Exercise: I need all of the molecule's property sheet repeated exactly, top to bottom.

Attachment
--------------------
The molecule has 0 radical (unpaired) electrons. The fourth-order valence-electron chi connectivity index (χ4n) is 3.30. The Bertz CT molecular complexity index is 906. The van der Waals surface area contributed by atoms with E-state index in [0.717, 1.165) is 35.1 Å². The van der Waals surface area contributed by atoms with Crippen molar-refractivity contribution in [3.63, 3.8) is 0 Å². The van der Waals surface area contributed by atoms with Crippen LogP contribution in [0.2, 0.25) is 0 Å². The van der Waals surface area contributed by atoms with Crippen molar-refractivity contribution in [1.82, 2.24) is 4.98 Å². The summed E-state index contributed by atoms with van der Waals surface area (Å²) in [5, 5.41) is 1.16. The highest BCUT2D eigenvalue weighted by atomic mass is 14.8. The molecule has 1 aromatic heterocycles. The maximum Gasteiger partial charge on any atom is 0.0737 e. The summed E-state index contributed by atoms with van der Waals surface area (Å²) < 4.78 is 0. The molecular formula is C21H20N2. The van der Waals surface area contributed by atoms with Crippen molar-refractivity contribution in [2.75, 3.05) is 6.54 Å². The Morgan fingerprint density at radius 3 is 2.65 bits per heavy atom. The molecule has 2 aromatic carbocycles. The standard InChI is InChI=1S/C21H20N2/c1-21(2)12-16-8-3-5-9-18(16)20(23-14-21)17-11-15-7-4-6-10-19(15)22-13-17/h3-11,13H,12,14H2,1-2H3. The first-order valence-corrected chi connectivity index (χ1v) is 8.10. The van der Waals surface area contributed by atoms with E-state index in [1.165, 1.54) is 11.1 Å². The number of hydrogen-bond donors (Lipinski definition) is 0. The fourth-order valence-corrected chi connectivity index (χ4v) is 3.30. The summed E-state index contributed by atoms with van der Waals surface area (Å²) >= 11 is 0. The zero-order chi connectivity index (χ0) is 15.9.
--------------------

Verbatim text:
The molecule has 0 radical (unpaired) electrons. The fourth-order valence-electron chi connectivity index (χ4n) is 3.30. The Bertz CT molecular complexity index is 906. The van der Waals surface area contributed by atoms with E-state index in [0.717, 1.165) is 35.1 Å². The van der Waals surface area contributed by atoms with Crippen molar-refractivity contribution in [3.63, 3.8) is 0 Å². The van der Waals surface area contributed by atoms with Crippen LogP contribution in [0.2, 0.25) is 0 Å². The van der Waals surface area contributed by atoms with Crippen molar-refractivity contribution in [1.82, 2.24) is 4.98 Å². The summed E-state index contributed by atoms with van der Waals surface area (Å²) in [5, 5.41) is 1.16. The highest BCUT2D eigenvalue weighted by atomic mass is 14.8. The molecule has 1 aromatic heterocycles. The maximum Gasteiger partial charge on any atom is 0.0737 e. The summed E-state index contributed by atoms with van der Waals surface area (Å²) < 4.78 is 0. The molecular formula is C21H20N2. The van der Waals surface area contributed by atoms with Crippen molar-refractivity contribution in [2.75, 3.05) is 6.54 Å². The Morgan fingerprint density at radius 3 is 2.65 bits per heavy atom. The molecule has 2 aromatic carbocycles. The standard InChI is InChI=1S/C21H20N2/c1-21(2)12-16-8-3-5-9-18(16)20(23-14-21)17-11-15-7-4-6-10-19(15)22-13-17/h3-11,13H,12,14H2,1-2H3. The first-order valence-corrected chi connectivity index (χ1v) is 8.10. The van der Waals surface area contributed by atoms with E-state index in [1.165, 1.54) is 11.1 Å². The number of hydrogen-bond donors (Lipinski definition) is 0. The fourth-order valence-corrected chi connectivity index (χ4v) is 3.30. The summed E-state index contributed by atoms with van der Waals surface area (Å²) >= 11 is 0. The zero-order chi connectivity index (χ0) is 15.9.